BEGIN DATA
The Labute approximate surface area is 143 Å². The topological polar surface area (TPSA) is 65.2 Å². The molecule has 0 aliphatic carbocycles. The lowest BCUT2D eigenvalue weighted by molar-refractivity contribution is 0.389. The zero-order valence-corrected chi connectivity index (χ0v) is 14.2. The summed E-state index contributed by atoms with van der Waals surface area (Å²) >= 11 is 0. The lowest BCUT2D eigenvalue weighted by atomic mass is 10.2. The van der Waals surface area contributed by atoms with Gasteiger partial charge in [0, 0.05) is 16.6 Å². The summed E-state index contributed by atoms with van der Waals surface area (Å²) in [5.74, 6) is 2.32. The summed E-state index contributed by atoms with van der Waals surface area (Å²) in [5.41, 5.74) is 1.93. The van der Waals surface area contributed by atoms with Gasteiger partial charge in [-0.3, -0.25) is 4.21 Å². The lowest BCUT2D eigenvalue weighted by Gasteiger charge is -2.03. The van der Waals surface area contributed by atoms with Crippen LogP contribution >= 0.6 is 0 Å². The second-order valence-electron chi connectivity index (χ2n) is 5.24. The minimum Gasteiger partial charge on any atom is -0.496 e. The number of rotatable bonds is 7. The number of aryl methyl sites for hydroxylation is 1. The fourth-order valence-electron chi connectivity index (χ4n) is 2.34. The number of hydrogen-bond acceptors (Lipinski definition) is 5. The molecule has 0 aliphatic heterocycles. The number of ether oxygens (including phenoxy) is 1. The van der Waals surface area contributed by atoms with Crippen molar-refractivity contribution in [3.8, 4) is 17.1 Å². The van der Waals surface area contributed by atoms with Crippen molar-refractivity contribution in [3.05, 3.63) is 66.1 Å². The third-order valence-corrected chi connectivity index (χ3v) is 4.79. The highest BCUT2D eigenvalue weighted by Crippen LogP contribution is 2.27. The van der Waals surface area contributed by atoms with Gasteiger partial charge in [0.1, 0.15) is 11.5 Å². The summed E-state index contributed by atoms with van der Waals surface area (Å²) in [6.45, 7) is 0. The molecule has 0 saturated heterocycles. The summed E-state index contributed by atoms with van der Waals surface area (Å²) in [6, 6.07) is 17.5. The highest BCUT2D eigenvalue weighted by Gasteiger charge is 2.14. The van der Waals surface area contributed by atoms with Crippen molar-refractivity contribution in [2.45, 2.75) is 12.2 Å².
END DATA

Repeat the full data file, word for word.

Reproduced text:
The Labute approximate surface area is 143 Å². The topological polar surface area (TPSA) is 65.2 Å². The molecule has 0 aliphatic carbocycles. The lowest BCUT2D eigenvalue weighted by molar-refractivity contribution is 0.389. The zero-order valence-corrected chi connectivity index (χ0v) is 14.2. The summed E-state index contributed by atoms with van der Waals surface area (Å²) >= 11 is 0. The lowest BCUT2D eigenvalue weighted by atomic mass is 10.2. The van der Waals surface area contributed by atoms with Gasteiger partial charge in [0, 0.05) is 16.6 Å². The summed E-state index contributed by atoms with van der Waals surface area (Å²) in [5.74, 6) is 2.32. The summed E-state index contributed by atoms with van der Waals surface area (Å²) in [5.41, 5.74) is 1.93. The van der Waals surface area contributed by atoms with Gasteiger partial charge in [-0.3, -0.25) is 4.21 Å². The lowest BCUT2D eigenvalue weighted by Gasteiger charge is -2.03. The van der Waals surface area contributed by atoms with Crippen LogP contribution >= 0.6 is 0 Å². The second-order valence-electron chi connectivity index (χ2n) is 5.24. The minimum Gasteiger partial charge on any atom is -0.496 e. The number of rotatable bonds is 7. The number of aryl methyl sites for hydroxylation is 1. The fourth-order valence-electron chi connectivity index (χ4n) is 2.34. The number of hydrogen-bond acceptors (Lipinski definition) is 5. The molecule has 0 aliphatic heterocycles. The number of ether oxygens (including phenoxy) is 1. The van der Waals surface area contributed by atoms with Crippen molar-refractivity contribution in [3.8, 4) is 17.1 Å². The van der Waals surface area contributed by atoms with Crippen molar-refractivity contribution in [3.05, 3.63) is 66.1 Å². The third-order valence-corrected chi connectivity index (χ3v) is 4.79. The highest BCUT2D eigenvalue weighted by Crippen LogP contribution is 2.27. The van der Waals surface area contributed by atoms with Gasteiger partial charge in [0.1, 0.15) is 11.5 Å². The summed E-state index contributed by atoms with van der Waals surface area (Å²) in [6.45, 7) is 0. The molecule has 0 saturated heterocycles. The summed E-state index contributed by atoms with van der Waals surface area (Å²) in [6, 6.07) is 17.5. The highest BCUT2D eigenvalue weighted by Gasteiger charge is 2.14. The van der Waals surface area contributed by atoms with Crippen molar-refractivity contribution in [2.45, 2.75) is 12.2 Å².